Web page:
What makes a supernova turn into a neutron star?

Hi Ana,

A neutron star is the result of a supernova (i.e. a star both goes supernova and turns into a neutron star).  This happens with stars 10 times or more the mass of our Sun. A supernova is when a star collapses due to gravity and subsequently blows up (an implosion).  The core of all stars are layered like an onion, with the heavier elements (like iron) in the center, while the lighter elements (like hydrogen) on the outside.  Nuclear fusion, which is the process of combining lighter elements to form heavier elements and produce energy, is the fuel source of stars.  When two elements are fused, let's say two hydrogens, you form a new element, in this case helium, plus some leftover particles (junk) and energy (heat).  

As a star keeps fusing elements together, you get more heavy elements and more leftover particles (essentially junk).  However, these leftover particles are a burden, as they are not doing anything but adding extra weight, which gravity is trying to pull towards the center of the star, creating pressure in the star.  To alleviate this pressure, the star burns more fuel to actually push this material further away, like a steam valve on a tea kettle.  However, since the star is creating more heavy elements, more leftover particles are being creating, which causes even more fuel to be used (and so on).  

At some point, the star can not sustain this and gravity wins, collapsing all the material down to the core, causing it to implode (for this reason we call these core-collapse supernova).  However, as gravity causes everything to collapse down to the center, it causes the core of the star, which is made of iron, to being greatly compressed.   Since this iron is so dense, it can't blow up in the supernova explosion, and is left over after the explosion, and this is what we call a neutron star.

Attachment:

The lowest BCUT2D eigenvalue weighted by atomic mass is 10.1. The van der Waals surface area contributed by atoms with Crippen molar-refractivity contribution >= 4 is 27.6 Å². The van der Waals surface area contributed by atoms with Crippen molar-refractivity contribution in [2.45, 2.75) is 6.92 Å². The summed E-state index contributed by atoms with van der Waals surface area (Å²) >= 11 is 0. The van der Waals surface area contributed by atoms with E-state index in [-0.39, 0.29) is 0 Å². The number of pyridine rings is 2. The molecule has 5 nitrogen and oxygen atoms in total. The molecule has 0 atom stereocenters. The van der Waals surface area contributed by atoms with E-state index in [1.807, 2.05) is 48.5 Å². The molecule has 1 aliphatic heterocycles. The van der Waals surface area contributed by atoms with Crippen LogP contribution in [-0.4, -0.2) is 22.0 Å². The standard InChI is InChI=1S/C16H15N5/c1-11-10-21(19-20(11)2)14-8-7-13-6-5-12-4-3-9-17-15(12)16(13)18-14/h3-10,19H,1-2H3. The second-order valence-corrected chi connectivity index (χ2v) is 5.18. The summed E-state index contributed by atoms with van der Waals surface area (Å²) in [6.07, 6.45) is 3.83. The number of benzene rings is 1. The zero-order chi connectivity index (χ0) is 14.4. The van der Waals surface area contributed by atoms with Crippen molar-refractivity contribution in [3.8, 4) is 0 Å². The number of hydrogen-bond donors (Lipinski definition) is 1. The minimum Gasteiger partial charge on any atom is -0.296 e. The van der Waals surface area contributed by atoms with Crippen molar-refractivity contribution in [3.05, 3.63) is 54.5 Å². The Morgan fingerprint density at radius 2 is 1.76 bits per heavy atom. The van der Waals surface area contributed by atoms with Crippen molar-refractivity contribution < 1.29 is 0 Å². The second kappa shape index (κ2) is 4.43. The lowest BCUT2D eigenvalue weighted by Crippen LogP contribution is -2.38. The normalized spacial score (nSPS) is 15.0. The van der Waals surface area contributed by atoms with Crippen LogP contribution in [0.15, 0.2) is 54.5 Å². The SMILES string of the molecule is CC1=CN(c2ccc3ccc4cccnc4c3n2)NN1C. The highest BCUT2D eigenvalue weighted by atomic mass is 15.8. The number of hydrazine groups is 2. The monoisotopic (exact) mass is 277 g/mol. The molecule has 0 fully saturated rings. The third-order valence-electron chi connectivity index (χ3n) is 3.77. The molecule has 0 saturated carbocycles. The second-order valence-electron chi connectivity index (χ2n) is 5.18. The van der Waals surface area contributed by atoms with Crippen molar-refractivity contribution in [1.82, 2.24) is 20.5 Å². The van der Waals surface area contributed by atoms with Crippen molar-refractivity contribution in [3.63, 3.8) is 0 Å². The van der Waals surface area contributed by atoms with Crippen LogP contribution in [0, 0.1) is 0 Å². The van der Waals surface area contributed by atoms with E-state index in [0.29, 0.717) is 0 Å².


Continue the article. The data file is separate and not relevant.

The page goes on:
I hope this answers your question.



All Answers

Answers by Expert:

Ask Experts


Brad Tucker


I'm happy to answer any general questions about Astronomy, Astrophysics, and Cosmology. I'm also happy to take general, specific, and detailed questions related to supernovae, Baryonic Acoustic Oscillations, the Cosmic Microwave Background, dark matter, dark energy, and the Big Bang Theory. I'm also happy to chat about Astronomy/Astrophysics education and careers, and philosophy and science.


I am a professional research astronomer/astrophysicist/cosmologist. My research focuses on studying supernovae and using them to measure the properties of the Universe, such as how fast it is growing and what it is made of. I also frequently give talks to school groups and the public, and am a regular guest on various radio stations.

Current Research Fellow at Mt. Stromlo Observatory, the Australian National University, and in the Department of Astronomy, University of California, Berkeley.

Lots of journals, including the Astrophysical Journal, the Astronomical Journal, and Nature. I am currently in the middle of writing my first popular book.

B.A. Philosophy, University of Notre Dame, Notre Dame, IN USA B.A. Theology, University of Notre Dame, Notre Dame, IN USA B.Sc. Physics, University of Notre Dame, Notre Dame, IN USA Ph.D. Astrophysics, Mt. Stromlo Observatory, the Australian National University, Canberra, ACT, Australia

©2017 All rights reserved.